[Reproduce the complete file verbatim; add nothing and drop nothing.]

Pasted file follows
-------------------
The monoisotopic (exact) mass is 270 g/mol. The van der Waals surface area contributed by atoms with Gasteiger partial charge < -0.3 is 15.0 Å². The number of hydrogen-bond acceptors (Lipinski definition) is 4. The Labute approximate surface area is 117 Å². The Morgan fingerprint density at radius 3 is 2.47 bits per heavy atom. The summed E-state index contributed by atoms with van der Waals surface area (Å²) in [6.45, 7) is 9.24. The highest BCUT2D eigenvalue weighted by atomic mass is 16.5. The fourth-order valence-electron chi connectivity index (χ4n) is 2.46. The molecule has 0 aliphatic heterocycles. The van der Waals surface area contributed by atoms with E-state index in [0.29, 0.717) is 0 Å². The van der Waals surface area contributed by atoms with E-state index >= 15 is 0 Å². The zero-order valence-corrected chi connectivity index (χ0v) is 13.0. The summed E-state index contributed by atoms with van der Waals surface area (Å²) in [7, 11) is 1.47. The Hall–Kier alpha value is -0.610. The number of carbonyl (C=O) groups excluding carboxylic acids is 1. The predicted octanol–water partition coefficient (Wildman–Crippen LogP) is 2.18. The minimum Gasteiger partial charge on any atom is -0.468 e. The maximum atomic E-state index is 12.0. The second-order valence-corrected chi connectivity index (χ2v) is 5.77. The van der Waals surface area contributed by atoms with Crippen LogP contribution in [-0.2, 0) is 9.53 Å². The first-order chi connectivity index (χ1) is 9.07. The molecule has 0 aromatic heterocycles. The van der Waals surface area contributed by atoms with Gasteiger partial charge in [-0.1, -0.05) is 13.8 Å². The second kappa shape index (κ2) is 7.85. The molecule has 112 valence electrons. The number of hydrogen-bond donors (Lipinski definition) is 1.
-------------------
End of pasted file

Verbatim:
The monoisotopic (exact) mass is 270 g/mol. The van der Waals surface area contributed by atoms with Gasteiger partial charge < -0.3 is 15.0 Å². The number of hydrogen-bond acceptors (Lipinski definition) is 4. The Labute approximate surface area is 117 Å². The Morgan fingerprint density at radius 3 is 2.47 bits per heavy atom. The summed E-state index contributed by atoms with van der Waals surface area (Å²) in [6.45, 7) is 9.24. The highest BCUT2D eigenvalue weighted by atomic mass is 16.5. The fourth-order valence-electron chi connectivity index (χ4n) is 2.46. The molecule has 0 aliphatic heterocycles. The van der Waals surface area contributed by atoms with E-state index in [0.29, 0.717) is 0 Å². The van der Waals surface area contributed by atoms with E-state index >= 15 is 0 Å². The zero-order valence-corrected chi connectivity index (χ0v) is 13.0. The summed E-state index contributed by atoms with van der Waals surface area (Å²) in [7, 11) is 1.47. The Hall–Kier alpha value is -0.610. The number of carbonyl (C=O) groups excluding carboxylic acids is 1. The predicted octanol–water partition coefficient (Wildman–Crippen LogP) is 2.18. The minimum Gasteiger partial charge on any atom is -0.468 e. The maximum atomic E-state index is 12.0. The second-order valence-corrected chi connectivity index (χ2v) is 5.77. The van der Waals surface area contributed by atoms with Crippen LogP contribution in [-0.2, 0) is 9.53 Å². The first-order chi connectivity index (χ1) is 9.07. The molecule has 0 aromatic heterocycles. The van der Waals surface area contributed by atoms with Gasteiger partial charge in [-0.1, -0.05) is 13.8 Å². The second kappa shape index (κ2) is 7.85. The molecule has 112 valence electrons. The number of hydrogen-bond donors (Lipinski definition) is 1.